Christianity was mean to be a lifestyle, one that was meant to distinguish us from the world. Some of our elite few have figured out how this is supposed to look: protesting Disney, boycotting laundry soap, not going to movies or watching television. Thus we become known for who we are against rather than who we are for. Interestingly, what you focus on tends to be what you become (think about that all you gay protestors).

One aspect of a “Christian” lifestyle is the posture that we are all learners, even those of us who function as teachers. We’re all God’s students. Now, information download isn’t the point and a lot of our churches have become great for making folks knowledgeable. It leads to dilemmas where you find yourself having conversations solely with other Christians who know as much as you.

Learning is a function of discipleship. Think of discipleship as a kind of spiritual apprenticeship. Where teachers share their learning but with a mindset difference: not one of a person above handing down knowledge to those who don’t know but rather more like people working alongside others, sharing what they’ve learned and challenging others to work out meaning in their lives. If nothing else, it would certainly dispel the misperceptions of “positions” in the faith.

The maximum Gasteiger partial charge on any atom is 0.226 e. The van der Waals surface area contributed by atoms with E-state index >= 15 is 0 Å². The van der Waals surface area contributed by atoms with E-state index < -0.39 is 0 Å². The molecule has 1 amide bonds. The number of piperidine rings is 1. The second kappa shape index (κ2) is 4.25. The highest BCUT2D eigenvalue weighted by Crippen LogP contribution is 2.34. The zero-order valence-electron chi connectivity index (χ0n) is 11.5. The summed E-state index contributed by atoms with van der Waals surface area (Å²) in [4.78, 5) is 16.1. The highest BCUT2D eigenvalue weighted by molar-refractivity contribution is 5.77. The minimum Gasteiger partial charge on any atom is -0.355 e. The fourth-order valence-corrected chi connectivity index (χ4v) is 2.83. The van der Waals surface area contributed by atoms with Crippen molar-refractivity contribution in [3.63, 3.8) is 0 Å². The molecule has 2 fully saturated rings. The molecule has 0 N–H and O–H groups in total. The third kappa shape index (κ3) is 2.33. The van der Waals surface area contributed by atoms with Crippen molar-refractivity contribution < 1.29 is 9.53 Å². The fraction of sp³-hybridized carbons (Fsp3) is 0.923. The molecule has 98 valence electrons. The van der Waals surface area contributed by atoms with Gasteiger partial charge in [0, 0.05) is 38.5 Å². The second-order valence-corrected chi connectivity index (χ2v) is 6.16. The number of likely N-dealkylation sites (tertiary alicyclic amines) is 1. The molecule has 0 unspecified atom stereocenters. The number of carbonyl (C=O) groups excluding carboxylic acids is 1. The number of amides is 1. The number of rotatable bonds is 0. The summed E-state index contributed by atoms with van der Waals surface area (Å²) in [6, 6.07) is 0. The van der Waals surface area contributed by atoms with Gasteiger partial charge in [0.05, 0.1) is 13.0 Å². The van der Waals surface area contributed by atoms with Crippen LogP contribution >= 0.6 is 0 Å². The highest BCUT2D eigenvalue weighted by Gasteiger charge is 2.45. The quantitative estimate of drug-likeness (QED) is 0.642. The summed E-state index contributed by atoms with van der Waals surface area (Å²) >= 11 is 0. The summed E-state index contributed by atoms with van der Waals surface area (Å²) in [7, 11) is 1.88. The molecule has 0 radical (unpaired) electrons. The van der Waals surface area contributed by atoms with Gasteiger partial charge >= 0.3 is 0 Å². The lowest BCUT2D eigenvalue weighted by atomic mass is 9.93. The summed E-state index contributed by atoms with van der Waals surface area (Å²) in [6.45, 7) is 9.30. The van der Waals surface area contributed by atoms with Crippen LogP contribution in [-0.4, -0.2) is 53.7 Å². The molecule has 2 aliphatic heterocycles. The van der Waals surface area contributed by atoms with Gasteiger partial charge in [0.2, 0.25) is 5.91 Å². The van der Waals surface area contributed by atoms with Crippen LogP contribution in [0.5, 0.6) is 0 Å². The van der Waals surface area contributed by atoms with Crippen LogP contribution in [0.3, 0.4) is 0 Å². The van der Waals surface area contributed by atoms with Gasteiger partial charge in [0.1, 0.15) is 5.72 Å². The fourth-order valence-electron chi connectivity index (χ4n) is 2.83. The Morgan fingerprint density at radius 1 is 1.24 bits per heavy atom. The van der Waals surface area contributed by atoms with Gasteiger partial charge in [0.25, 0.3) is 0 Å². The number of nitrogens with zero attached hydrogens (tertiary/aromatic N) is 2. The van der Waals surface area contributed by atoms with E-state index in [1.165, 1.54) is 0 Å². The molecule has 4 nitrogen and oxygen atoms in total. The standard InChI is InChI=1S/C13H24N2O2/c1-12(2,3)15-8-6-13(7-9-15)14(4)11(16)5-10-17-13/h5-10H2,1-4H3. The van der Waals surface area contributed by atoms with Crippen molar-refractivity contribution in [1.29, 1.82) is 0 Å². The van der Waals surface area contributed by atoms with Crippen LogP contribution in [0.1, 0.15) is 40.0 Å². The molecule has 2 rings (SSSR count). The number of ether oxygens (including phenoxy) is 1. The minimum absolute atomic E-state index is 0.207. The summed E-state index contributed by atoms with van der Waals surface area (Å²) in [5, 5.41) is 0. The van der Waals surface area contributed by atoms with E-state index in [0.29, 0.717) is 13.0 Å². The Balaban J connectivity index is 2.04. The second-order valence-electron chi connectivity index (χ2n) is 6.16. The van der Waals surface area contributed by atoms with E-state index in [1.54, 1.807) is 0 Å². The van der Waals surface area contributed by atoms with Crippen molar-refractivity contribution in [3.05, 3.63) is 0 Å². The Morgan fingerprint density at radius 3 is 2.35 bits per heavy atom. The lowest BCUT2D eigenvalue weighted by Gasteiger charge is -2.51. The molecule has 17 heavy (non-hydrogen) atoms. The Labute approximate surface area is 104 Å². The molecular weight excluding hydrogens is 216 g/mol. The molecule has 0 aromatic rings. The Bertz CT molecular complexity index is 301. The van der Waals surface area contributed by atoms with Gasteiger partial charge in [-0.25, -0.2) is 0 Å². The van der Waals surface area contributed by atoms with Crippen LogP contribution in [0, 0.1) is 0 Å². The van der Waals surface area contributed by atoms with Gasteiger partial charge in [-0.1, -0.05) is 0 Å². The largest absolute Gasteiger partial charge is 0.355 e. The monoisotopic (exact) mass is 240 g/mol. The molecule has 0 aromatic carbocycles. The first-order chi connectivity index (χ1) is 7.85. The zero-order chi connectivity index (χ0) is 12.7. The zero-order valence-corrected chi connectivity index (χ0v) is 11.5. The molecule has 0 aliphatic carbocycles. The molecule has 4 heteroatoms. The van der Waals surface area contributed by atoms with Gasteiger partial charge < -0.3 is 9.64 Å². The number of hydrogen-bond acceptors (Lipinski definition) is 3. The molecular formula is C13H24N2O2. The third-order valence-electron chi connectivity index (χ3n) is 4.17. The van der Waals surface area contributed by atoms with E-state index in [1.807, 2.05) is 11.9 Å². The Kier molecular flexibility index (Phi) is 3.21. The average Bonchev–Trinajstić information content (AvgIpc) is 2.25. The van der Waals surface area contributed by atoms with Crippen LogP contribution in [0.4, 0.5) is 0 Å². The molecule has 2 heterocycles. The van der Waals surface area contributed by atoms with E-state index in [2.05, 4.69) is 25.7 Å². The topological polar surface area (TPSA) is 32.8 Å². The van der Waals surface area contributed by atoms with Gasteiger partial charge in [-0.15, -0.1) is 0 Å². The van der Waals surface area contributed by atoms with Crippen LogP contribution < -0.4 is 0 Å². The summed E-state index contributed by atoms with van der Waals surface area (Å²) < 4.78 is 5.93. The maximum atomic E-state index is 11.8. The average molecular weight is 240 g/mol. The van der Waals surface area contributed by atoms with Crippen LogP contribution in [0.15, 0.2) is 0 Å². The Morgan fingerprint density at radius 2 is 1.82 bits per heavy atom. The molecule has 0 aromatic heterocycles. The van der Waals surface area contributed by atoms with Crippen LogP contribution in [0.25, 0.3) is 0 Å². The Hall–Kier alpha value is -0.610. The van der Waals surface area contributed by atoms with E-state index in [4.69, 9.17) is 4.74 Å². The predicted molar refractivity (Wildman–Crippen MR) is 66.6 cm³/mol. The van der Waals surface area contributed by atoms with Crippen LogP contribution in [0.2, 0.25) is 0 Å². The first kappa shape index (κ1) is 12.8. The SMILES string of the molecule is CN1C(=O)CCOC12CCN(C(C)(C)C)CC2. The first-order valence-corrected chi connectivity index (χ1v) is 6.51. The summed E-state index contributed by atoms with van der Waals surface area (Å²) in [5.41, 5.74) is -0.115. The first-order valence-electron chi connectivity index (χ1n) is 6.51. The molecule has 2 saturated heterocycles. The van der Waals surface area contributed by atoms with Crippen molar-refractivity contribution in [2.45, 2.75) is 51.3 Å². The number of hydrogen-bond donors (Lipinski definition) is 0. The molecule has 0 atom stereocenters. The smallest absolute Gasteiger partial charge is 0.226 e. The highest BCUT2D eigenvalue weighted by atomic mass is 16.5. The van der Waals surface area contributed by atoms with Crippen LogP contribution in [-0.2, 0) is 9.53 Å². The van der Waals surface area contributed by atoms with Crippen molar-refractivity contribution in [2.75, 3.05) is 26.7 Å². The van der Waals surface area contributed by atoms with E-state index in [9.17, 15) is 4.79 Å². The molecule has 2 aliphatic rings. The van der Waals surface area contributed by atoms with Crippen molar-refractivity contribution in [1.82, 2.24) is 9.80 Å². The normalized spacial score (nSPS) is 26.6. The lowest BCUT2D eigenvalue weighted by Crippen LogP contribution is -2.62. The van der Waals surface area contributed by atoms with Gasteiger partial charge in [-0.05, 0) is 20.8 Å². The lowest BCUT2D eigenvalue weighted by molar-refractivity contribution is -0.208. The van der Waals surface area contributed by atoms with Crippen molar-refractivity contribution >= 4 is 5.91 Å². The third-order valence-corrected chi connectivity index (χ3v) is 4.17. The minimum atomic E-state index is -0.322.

Robert Caldwell at BreakDividingWalls.org has challenged me in a few areas, among them being the idea of the lifestyle of discipleship. He puts it this way “This lifestyle, while governed by some common ‘essential’ characteristics, should be as unique and varied as our respective gifting, affinities and lives. In other words, my lifestyle for cultivating discipleship relationships will most probably be different than yours because my gifts, affinities and life circumstance are different than yours. And your context will most probably be different than that of a person you disciple for the very same reasons. However what should be common is that we have all been intentional about establishing the rhythms and activities of our lives to allow us to easily share life (Koinonia) with other disciples.”

So examine the rhythm of your life. See how you can best open your life to share it with other people or if there are areas of your life that you can change to help do this better. We’re all in this together.

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